Tioga County, New York

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Tioga County, New York
Tioga County Courthouse NY Feb 09.jpg
Tioga County Courthouse
Seal of Tioga County, New York
Seal
Map of New York highlighting Tioga County
Location in the state of New York
Map of the United States highlighting New York
New York's location in the U.S.
Founded 1791
Seat Owego
Largest village Waverly
Area
 • Total 523 sq mi (1,355 km2)
 • Land 519 sq mi (1,344 km2)
 • Water 4 sq mi (10 km2), 0.81%
Population
 • (2010) 51,125
 • Density 98/sq mi (38/km²)
Congressional district 23rd
Time zone Eastern: UTC-5/-4
Website www.tiogacountyny.com

Tioga County /tˈɡə/ is a county located in the U.S. state of New York. As of the 2010 census, the population was 51,125.[1] Its county seat is Owego.[2] Its name derives from an American Indian word meaning "at the forks," describing a meeting place.

Tioga County is part of the Binghamton, NY Metropolitan Statistical Area.

History[edit]

In 1789, Montgomery County was reduced in size by the splitting off of Ontario County. The actual area split off from Montgomery County was much larger than the present county, also including the present Allegany, Cattaraugus, Chautauqua, Erie, Genesee, Livingston, Monroe, Niagara, Orleans, Steuben, Wyoming, Yates, and part of Schuyler and Wayne counties.

Tioga County was one of three counties split off from Montgomery County (the others being Herkimer and Otsego Counties) in 1791. Tioga County was at this time much larger than the present county, also including the present Broome and Chemung counties and parts of Chenango and Schuyler counties.

Tioga County was reduced in size in 1798 by the splitting off of Chemung County (which also included part of the present Schuyler County and by the combination of a portion with a portion of Herkimer County to create Chenango County. In 1806 it was further reduced by the splitting off of Broome County.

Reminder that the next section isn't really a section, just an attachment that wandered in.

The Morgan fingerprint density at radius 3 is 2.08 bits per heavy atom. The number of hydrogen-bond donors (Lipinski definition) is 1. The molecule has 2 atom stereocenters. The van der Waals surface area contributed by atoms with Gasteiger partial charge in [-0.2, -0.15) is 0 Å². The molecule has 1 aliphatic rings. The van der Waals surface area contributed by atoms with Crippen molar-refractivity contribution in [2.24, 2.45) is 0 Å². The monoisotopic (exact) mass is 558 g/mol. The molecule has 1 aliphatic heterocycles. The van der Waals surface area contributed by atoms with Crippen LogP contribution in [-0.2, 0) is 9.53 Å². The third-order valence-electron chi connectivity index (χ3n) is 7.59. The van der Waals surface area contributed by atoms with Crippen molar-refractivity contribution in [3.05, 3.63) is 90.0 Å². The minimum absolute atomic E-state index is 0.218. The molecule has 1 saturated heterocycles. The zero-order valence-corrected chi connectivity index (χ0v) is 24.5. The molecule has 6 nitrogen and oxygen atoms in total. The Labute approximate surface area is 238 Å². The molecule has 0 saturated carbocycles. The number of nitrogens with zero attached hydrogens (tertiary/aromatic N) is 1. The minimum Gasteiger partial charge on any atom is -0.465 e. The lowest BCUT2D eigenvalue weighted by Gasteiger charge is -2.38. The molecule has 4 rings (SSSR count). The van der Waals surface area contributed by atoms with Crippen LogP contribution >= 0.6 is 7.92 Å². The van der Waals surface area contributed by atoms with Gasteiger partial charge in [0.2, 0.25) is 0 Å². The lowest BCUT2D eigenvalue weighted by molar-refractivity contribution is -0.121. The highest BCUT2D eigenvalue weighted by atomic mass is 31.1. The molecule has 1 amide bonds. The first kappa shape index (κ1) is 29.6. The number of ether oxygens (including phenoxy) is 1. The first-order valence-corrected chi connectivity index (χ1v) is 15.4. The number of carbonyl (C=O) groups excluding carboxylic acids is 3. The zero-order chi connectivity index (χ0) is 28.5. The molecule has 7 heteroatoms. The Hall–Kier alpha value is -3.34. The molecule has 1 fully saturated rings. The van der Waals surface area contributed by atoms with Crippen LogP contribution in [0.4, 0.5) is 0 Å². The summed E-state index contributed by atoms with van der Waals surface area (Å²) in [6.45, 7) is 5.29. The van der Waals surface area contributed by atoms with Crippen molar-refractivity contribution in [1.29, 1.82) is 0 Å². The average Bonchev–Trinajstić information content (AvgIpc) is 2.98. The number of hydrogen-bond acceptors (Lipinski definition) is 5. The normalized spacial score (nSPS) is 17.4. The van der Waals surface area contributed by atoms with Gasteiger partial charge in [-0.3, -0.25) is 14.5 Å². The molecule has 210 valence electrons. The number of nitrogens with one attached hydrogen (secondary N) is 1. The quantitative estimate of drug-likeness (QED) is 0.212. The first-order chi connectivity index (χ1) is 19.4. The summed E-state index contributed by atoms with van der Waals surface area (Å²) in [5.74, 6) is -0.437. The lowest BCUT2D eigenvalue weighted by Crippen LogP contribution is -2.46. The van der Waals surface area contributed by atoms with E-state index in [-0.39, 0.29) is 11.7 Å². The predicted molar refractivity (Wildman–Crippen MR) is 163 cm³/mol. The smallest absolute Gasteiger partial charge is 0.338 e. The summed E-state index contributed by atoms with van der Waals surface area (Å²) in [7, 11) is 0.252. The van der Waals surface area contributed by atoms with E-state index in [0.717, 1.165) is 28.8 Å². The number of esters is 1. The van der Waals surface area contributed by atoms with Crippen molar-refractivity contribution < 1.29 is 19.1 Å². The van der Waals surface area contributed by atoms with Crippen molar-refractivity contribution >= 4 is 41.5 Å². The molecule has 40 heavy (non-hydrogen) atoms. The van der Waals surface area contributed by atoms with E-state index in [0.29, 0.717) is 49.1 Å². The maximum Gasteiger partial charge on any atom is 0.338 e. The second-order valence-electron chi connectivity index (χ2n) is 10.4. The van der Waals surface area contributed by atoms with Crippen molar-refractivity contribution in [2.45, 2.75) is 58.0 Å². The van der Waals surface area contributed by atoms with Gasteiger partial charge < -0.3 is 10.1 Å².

Geography[edit]

Tioga County is located in southwest New York State, west of Binghamton and directly north of the border with Pennsylvania. The Susquehanna River flows into Pennsylvania from this county. The county is considered part of the Southern Tier region of New York State.

The highest elevation is an unnamed 1,994-foot (607.8 m) hill in the county's northern corner.

According to the U.S. Census Bureau, the county has a total area of 523 square miles (1,354 km²), of which 519 square miles (1,343 km²) is land and 4 square miles (11 km²) (0.81%) is water.[3]

Adjacent counties[edit]

Major highways[edit]

Demographics[edit]

Historical population
Census Pop.
1800 7,109
1810 7,899 11.1%
1820 16,971 114.8%
1830 27,690 63.2%
1840 20,527 −25.9%
1850 24,880 21.2%
1860 28,748 15.5%
1870 30,572 6.3%
1880 32,673 6.9%
1890 29,935 −8.4%
1900 27,951 −6.6%
1910 25,624 −8.3%
1920 24,212 −5.5%
1930 25,480 5.2%
1940 27,072 6.2%
1950 30,166 11.4%
1960 37,802 25.3%
1970 46,513 23.0%
1980 49,812 7.1%
1990 52,337 5.1%
2000 51,784 −1.1%
2010 51,125 −1.3%
Est. 2012 50,478 −1.3%
U.S. Decennial Census[4]
2012 Estimate[1]

As of the census of 2010, there were 51,125 people residing in the county, with 22,203 housing units, of these 20,350 (91.3%) occupied, 1,853 (8.3%) vacant. The population density was 98 people per square mile (38/km²). The racial makeup of the county was 96.9% White, 0.7% African American, 0.2% Native American, 0.7% Asian, 0.01% Pacific Islander, 0.3% from other races, and 1.1% from two or more races. Hispanic or Latino of any race were 1.4% of the population.

Communities[edit]

See also[edit]


References[edit]

  1. ^ a b "State & County QuickFacts". United States Census Bureau. Retrieved October 13, 2013. 
  2. ^ "Find a County". National Association of Counties. Retrieved 2011-06-07. 
  3. ^ "US Gazetteer files: 2010, 2000, and 1990". United States Census Bureau. 2011-02-12. Retrieved 2011-04-23. 
  4. ^ "U.S. Decennial Census". Census.gov. Retrieved October 13, 2013. 

External links[edit]

Coordinates: 42°10′N 76°18′W / 42.17°N 76.30°W / 42.17; -76.30